The art: There are four artists on this book: Bengal (Pages 1 – 18), David LaFuente (19 – 23), Ming Doyle (24 – 29), and Minjue Helen Chen (30 – 36). The best art of the book comes in the first eighteen pages from Bengal. This art is very Manga-esque and I liked it! The last two panels on Page 5 are funny and every action scene is really cool! I also loved seeing Mr. Grayson trying to keep out of her eyesight. The third to last panel on Page 18 is perfect. I was also really fond of LaFuente’s work. His Batgirl looks great and he puts a lot of personality into the Spoiler, though I wish the story had allowed him to draw her a little more seriously (grouse-grouse-grouse). This sequence of the annual looks the most like Babs Tarr’s work. The last panel he illustrates just gives me the warm fuzzies. Doyle’s art works well on Batwoman, but the Batgirl that appears in this story looks nothing like Tarr’s. In fact, this Batgirl looks about ten years older. I just don’t like the look of this artwork with this character — it doesn’t fit in with the other work in this book. Chen’s art is fantastic, a huge swing in the right direction after the previous story. It’s like looking at stills from an animated movie (Hint, DC: Do a Gotham Academy film and get Chen in on the design). The facial expressions of all the characters are terrific and the when someone goes wide eyed in thought or surprise I went there with them. Overall grade: B

The colors: There are also four colorists on this issue: Bengal (Pages 1 – 18), Gabe Eltaeb (19 – 23), Ivan Plascencia (24 – 29), and Mingjue Helen Chen (30 – 36). Bengal’s got some pretty realistic coloring on his pencils. The story doesn’t really provide many opportunities for bright colors, but what’s done makes the story seem very real, considering it’s got three super heroes battling an army of baddies. I really like Eltaeb’s work on the Spoiler sequence. This has the joyfully bright colors that can be found in the Batgirl monthly and reminds me of Eltaeb’s tremendous skill; I’ve never seen him do a less than stellar job on anything he does. Plascencia colors the Batwoman pages like one of her comics, with stark colors on gray backgrounds. The setting could have had more variety than what’s done, but I believe that it was colored this way to maintain the tone of the Batwoman’s book, and that’s a shame because the colors could have upped the visuals. Chen colors her own work and it, like Eltaeb’s, is fantastic. Its soft colors match the art perfectly and just made me feel so upbeat as I was reading this portion of the annual. Three strong jobs, with one being flat. Overall grade: B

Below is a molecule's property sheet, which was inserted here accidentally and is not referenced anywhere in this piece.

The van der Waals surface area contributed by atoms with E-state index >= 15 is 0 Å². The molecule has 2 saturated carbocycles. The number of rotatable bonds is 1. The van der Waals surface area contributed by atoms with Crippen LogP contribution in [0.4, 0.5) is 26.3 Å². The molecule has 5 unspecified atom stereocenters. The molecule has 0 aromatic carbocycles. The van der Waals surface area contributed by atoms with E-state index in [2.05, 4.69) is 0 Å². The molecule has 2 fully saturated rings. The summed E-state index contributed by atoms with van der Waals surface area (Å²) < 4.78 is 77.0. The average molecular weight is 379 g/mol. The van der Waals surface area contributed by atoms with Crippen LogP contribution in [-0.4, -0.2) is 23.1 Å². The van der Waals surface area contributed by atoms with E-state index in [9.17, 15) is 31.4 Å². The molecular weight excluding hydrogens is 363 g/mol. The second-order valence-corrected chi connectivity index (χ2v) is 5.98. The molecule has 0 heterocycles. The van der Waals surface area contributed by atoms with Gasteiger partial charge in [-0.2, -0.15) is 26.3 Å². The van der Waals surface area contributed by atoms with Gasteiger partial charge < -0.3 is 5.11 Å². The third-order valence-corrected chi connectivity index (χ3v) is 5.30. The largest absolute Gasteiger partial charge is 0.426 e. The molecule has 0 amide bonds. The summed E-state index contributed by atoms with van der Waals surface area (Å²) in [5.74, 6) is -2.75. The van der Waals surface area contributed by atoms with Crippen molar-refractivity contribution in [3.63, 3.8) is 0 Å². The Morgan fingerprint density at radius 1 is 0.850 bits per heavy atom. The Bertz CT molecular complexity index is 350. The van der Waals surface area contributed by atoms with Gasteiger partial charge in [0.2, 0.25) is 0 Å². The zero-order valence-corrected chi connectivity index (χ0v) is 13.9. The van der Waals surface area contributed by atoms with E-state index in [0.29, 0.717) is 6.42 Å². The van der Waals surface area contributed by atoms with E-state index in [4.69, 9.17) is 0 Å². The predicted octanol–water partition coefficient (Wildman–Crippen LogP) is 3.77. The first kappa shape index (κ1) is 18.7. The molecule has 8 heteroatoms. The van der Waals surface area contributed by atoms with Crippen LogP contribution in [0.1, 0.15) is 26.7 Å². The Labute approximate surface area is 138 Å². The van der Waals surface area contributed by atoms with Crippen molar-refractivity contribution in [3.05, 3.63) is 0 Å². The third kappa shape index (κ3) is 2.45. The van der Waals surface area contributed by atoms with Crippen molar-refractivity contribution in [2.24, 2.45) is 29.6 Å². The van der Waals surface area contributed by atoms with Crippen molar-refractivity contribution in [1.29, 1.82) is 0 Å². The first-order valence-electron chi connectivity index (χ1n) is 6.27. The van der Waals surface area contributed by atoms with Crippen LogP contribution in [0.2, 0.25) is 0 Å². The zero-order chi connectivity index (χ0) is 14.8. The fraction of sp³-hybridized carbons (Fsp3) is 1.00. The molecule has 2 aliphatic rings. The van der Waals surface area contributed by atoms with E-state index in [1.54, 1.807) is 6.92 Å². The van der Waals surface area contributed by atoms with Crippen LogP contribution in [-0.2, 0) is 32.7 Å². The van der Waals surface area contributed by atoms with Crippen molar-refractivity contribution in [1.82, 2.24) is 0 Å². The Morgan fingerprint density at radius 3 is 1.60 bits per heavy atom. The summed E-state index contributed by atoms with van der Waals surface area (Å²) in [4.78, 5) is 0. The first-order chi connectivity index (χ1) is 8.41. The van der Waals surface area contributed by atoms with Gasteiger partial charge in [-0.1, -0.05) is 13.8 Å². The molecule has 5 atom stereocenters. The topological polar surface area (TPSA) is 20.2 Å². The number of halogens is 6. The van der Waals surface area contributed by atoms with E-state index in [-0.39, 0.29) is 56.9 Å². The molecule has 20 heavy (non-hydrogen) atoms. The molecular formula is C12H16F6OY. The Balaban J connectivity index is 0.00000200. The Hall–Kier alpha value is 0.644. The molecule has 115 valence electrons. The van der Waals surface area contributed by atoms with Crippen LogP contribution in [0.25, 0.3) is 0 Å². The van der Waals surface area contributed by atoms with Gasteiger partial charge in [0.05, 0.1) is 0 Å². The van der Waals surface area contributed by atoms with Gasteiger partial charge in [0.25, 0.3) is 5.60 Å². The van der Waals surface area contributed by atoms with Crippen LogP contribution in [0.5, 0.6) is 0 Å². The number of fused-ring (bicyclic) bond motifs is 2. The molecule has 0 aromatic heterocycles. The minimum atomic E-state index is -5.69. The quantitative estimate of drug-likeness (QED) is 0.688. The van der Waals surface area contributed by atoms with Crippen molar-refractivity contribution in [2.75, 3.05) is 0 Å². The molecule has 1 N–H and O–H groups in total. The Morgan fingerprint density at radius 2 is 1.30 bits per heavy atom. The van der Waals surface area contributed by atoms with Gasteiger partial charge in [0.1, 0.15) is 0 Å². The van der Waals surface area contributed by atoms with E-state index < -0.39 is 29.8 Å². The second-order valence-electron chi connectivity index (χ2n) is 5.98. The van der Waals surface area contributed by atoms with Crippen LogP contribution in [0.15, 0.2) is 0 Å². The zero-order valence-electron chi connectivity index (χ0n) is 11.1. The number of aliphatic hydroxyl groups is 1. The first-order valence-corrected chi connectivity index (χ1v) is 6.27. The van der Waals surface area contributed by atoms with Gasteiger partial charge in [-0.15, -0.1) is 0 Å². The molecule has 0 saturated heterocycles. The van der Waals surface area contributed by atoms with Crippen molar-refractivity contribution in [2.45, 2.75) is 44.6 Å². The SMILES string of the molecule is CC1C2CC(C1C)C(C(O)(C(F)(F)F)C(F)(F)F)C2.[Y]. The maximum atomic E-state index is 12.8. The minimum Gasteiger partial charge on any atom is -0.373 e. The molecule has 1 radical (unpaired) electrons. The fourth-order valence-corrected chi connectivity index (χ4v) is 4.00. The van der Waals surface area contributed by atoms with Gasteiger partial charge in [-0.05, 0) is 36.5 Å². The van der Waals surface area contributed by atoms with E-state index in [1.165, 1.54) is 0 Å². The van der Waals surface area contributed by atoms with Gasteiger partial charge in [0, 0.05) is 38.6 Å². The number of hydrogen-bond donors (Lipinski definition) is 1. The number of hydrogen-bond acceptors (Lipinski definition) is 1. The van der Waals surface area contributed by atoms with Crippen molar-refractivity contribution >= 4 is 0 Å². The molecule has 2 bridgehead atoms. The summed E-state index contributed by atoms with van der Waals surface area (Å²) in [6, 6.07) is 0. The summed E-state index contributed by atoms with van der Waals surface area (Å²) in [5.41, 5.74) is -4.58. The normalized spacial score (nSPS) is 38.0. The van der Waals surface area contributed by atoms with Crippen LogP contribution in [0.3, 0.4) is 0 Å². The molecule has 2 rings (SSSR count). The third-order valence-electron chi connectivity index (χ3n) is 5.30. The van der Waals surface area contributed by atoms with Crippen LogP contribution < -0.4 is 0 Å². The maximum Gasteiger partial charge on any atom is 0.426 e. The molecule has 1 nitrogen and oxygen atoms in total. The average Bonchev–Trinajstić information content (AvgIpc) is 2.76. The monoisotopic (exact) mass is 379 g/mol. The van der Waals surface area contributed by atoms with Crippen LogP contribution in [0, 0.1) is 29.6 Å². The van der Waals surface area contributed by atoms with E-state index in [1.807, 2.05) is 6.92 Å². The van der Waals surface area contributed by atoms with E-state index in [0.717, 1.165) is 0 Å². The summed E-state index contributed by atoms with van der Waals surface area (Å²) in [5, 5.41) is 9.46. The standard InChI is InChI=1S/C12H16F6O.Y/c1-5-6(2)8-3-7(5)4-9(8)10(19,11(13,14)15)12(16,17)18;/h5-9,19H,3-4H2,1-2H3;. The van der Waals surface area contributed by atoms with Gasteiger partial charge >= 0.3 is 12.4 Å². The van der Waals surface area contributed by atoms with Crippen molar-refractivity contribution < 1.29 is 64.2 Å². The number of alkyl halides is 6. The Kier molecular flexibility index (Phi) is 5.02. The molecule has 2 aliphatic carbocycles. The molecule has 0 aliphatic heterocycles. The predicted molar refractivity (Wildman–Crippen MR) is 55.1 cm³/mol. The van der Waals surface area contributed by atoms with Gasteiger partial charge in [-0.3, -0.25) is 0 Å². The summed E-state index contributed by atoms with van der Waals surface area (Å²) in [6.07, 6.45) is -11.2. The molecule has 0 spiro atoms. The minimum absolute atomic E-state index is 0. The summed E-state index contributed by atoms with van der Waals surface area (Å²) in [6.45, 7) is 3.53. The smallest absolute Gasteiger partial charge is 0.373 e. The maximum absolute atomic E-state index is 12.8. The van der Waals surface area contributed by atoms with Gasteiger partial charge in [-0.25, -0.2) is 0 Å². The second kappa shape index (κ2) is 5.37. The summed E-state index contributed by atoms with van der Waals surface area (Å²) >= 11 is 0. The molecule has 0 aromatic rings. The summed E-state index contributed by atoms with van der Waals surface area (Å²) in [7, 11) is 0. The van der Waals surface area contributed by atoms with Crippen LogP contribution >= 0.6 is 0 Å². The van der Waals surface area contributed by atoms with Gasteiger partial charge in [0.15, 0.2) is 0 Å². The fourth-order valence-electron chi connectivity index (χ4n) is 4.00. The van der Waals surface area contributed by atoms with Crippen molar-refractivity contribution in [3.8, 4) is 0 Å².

The letters: Steve Wands is the letterer for this issue, and he provides opening title and credits, yells, sounds, a cell phone’s screen text, text received, whispers, a blue tooth’s transmissions, and the closing/open ending. He does a great job on every book I’ve seen him do and this annual is just as good. I really like his text transmissions. He was the first letterer I’ve ever seen do this in a comic book and I’ve fallen in love with it. If it’s not done in a book he’s on, I get worried for Wands. Overall grade: A

The final line: The Batwoman pages were so different from the rest of this book it lowered my grade. Everything else is tops, but those six pages are just glaringly in the wrong book. Overall grade: B

Patrick Hayes was a contributor to the Comic Buyer’s Guide for several years with “It’s Bound to Happen!” and he’s reviewed comics for TrekWeb and TrekCore. He’s taught 8th graders English for 20 years and has taught high school English for five years and counting. He reads everything as often as he can, when not grading papers or looking up Star Trek, Star Wars, or Indiana Jones items online.